Unsatisfied with the standard fare of soldering practice kits that offer little to no purpose once they’re built, [Jim Heaney] decided to take matters into his own hands and design an easy-to-assemble kit for his class that, once put together, becomes the handiest of tools in any maker’s workbench: a functional voltmeter.
At the heart of the kit is a standard Atmega 328P microcontroller. While he could’ve picked something smaller or cheaper, not only does the bulky part make for easier soldering, [Jim] reasons that it’s a chip that’s easy to repurpose should his students want to build something like a breadboard Arduino, for example. The voltmeter has a fixed measurement range from 0 to 100 VDC, the only switches on the board are for powering it on and a hold button, which freezes the value currently being shown in the three-digit, seven-segment display.
Along with selling his kit to other makers and educators, [Jim] also hopes that his project encourages others to design similar soldering kits which favor some sort of function rather than getting binned once there’s solder on all the pads, as well as part variety and documentation. If you’re on the other end of the soldering spectrum, then why not challenge your skills soldering on a time limit?
18 thoughts on “Soldering Practice Kit Remains Useful After Completion”
What a fantastic idea! This looks like a great way to spread the word that soldering isn’t scary.
And the creator did a good job if they’re hoping that it encourages others; it’s definitely got me imagining one with an MSP430.
Very nicely done,
Thats a nice idea. Is Jim going to release the hard- and software sources? Or does he want to sell kits and we have to design our own open sourced version?
He has a kickstarter link in the project outline, although it’s just as bare as the project page. Even a short video would be useful.
In the FAQ he states: The code will be released at the conclusion of the Kickstarter, in both binary and .ino format.
I like it, I like it a lot.
That’s really a great idea. I’m not so sure about the “reuse it as an Arduino” part, since that would require a whole other PCB, in which case the ATmega328 is just a small fraction of the cost. What might have helped here would be including the footprint for a programming header (don’t even need to supply the header), so that all the student would need to add would be a $5 USB/serial adapter to reprogram it on the same board. This wouldn’t make it a full Arduino, but it WOULD be something that could be reprogrammed.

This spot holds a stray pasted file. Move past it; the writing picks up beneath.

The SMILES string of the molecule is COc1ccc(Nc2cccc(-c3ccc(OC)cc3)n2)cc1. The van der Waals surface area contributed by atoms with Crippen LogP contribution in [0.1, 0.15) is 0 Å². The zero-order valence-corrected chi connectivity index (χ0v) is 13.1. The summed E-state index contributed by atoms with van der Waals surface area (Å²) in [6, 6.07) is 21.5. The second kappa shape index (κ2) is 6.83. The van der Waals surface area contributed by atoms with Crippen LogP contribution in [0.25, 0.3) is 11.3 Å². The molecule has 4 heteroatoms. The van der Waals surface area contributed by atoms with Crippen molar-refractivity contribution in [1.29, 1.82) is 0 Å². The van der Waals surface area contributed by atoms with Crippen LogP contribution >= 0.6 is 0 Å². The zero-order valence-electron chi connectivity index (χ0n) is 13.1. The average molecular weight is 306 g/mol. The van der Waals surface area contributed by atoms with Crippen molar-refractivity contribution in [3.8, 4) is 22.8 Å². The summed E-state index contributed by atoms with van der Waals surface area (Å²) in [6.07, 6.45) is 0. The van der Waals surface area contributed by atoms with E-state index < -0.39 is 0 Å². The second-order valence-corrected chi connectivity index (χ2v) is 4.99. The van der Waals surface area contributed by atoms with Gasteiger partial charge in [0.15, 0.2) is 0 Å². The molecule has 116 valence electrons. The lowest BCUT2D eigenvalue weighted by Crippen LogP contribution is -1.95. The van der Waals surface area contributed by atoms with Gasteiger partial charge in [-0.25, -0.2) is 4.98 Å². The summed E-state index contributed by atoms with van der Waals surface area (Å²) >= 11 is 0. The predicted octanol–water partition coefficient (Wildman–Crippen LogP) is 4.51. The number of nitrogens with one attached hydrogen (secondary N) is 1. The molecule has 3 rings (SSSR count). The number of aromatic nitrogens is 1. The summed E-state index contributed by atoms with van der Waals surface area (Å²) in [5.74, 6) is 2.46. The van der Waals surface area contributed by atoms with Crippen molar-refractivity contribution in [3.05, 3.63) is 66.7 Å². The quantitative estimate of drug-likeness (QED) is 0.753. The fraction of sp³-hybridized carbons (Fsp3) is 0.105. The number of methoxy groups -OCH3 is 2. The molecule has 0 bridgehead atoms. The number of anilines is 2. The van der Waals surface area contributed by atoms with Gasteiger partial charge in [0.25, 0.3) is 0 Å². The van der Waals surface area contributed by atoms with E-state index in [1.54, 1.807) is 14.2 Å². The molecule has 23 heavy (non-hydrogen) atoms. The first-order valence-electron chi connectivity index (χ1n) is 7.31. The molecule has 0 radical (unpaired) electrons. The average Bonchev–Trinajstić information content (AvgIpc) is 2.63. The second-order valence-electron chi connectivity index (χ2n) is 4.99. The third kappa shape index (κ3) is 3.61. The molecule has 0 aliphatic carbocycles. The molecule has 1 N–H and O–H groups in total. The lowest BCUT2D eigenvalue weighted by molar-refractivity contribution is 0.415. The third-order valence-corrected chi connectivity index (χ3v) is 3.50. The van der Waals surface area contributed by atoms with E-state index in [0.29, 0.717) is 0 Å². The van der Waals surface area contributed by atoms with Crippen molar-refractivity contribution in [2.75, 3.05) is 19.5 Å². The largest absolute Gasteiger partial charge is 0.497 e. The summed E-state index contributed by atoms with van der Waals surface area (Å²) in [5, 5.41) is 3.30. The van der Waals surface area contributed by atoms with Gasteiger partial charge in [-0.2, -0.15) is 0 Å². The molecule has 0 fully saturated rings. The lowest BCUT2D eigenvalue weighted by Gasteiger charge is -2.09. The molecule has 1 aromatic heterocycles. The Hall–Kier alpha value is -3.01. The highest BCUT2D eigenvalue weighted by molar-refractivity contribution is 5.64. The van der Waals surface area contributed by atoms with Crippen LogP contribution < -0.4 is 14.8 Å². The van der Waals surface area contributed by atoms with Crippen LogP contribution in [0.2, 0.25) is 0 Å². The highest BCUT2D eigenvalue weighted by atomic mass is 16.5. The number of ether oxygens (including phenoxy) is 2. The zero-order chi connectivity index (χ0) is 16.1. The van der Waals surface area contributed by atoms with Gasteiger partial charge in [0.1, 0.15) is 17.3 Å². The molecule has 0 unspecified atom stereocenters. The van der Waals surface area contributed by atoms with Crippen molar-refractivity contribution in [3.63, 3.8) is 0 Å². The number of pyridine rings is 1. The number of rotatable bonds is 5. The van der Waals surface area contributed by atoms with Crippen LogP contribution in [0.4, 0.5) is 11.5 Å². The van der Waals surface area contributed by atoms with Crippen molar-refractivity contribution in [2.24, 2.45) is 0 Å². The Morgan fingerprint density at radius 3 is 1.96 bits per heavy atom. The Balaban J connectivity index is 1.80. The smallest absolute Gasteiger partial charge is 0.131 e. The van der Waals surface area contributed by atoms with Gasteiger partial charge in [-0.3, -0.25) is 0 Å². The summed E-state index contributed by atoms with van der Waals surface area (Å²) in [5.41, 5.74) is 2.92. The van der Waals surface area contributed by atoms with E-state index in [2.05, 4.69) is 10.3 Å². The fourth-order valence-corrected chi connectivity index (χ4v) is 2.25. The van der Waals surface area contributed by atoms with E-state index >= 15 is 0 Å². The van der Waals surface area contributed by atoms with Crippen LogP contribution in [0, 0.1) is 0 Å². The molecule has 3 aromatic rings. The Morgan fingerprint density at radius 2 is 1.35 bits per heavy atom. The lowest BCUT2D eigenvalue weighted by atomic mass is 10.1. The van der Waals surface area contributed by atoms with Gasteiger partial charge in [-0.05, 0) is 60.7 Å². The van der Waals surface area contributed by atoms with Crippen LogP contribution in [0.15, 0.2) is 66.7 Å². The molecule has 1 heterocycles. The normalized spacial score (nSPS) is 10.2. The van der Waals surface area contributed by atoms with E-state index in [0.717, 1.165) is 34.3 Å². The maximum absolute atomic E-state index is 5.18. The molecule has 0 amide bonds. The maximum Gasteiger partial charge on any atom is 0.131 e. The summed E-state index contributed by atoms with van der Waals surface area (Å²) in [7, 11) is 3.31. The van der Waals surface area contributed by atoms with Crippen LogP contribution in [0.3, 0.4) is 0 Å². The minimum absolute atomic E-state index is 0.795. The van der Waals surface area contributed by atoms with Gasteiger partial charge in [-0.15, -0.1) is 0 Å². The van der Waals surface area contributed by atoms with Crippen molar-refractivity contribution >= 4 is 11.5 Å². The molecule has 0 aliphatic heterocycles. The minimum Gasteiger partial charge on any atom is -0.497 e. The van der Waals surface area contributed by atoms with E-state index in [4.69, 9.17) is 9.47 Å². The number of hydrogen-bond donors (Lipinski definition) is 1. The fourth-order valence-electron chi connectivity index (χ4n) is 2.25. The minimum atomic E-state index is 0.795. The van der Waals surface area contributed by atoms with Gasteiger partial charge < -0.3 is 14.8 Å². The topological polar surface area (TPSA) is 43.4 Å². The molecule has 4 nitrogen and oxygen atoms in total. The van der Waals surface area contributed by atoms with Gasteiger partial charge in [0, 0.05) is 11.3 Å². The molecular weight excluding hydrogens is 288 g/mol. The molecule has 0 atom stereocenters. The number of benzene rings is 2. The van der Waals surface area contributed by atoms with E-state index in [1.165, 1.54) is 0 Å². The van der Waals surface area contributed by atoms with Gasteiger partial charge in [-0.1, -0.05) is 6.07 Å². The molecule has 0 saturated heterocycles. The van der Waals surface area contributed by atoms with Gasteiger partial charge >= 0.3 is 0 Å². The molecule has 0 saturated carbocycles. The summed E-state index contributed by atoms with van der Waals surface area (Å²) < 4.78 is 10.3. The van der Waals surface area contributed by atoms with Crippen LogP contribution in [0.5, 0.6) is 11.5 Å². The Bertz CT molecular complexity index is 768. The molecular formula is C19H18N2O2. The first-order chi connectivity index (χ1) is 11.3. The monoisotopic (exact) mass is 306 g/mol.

That was my first thought too, only thing missing is ISP header. Otherwise, it is brilliant kit. Easy to assemble, great for learning, and useful later. I like it, with or without ISP.
I designed a 328P board that I am including free of charge with each kit of the voltmeter I sell. My original plan was just to include all the extra parts, but like you said that can be a bit intimidating. Here is what the PCB looks like: https://i.imgur.com/uHcFx5w.png
Nice! Like an Arduino without the bells, whistles, and blinkenlights.
wouldn’t it make more sense to be in the 0.0 to 10.0 range? with all the exposed part and general usefulness? nice kit through to be sure.
Definitely, I do not suggest it for anything over 24V, the maximum of 100 just comes from the high-value resistor used in the divider. Its primary purpose was reverse voltage protection on the analog pins of the 328P.
Somewhere I still have the analogue multimeter I had to build in school, both voltage an ampere metering, with different taps for different ranges, that’s how most of them died…
Kids should have autoranging meters, and double insulated cases….
Former teacher here. The autorangjng on cheap meters sucks. The meter spends so much time hunting for the right range, the kid has no idea what they are measuring. And if the value is fluctuating a bit anyway, autoranging is useless. Let the kid think for two seconds about what they’re trying to measure, then work down the ranges until they get the most precision. I encourage those cheap meters based on that Intersil chip that was here on HaD recently. Oh and plenty of spare fuses!
This is a great idea! Well-done, Jim.
Why 000 to 100 Volts? The thing would be far more useful if it did 00.0V to 99.9V. Adding the decimal point reduces the total range by just 0.1V.The 328P’s on-die ADC can do this, and 7-segment LEDs already have a decimal point built-in. Being able to read tenths of Volts lets you measure far more things, like battery charge levels for example.
The range is 0.00 to 9.99, then 10.0 to 99.9 (although obviously you don’t want to measure that high). The decimal auto-adjusts to show the most accurate number it can.
@Jim Heaney said: “The range is 0.00 to 9.99, then 10.0 to 99.9 (although obviously you don’t want to measure that high). The decimal auto-adjusts to show the most accurate number it can.”
This is the first time I am hearing of two ranges and auto-ranging. Your article just says this:
“This is a voltmeter that is capable of measuring from 0 to 100V DC, using a 328P running an Arduino sketch.”
The HAD post parrots that, and more:
“The voltmeter has a fixed measurement range from 0 to 100 VDC…”
Noticed the author of the HAD article [Erin Pinheiro] added the words “…fixed measurement range…”
Another reply post that gets dumped to the bottom of the discussion thread. Sheeesh… This comment system is sooo buggy!
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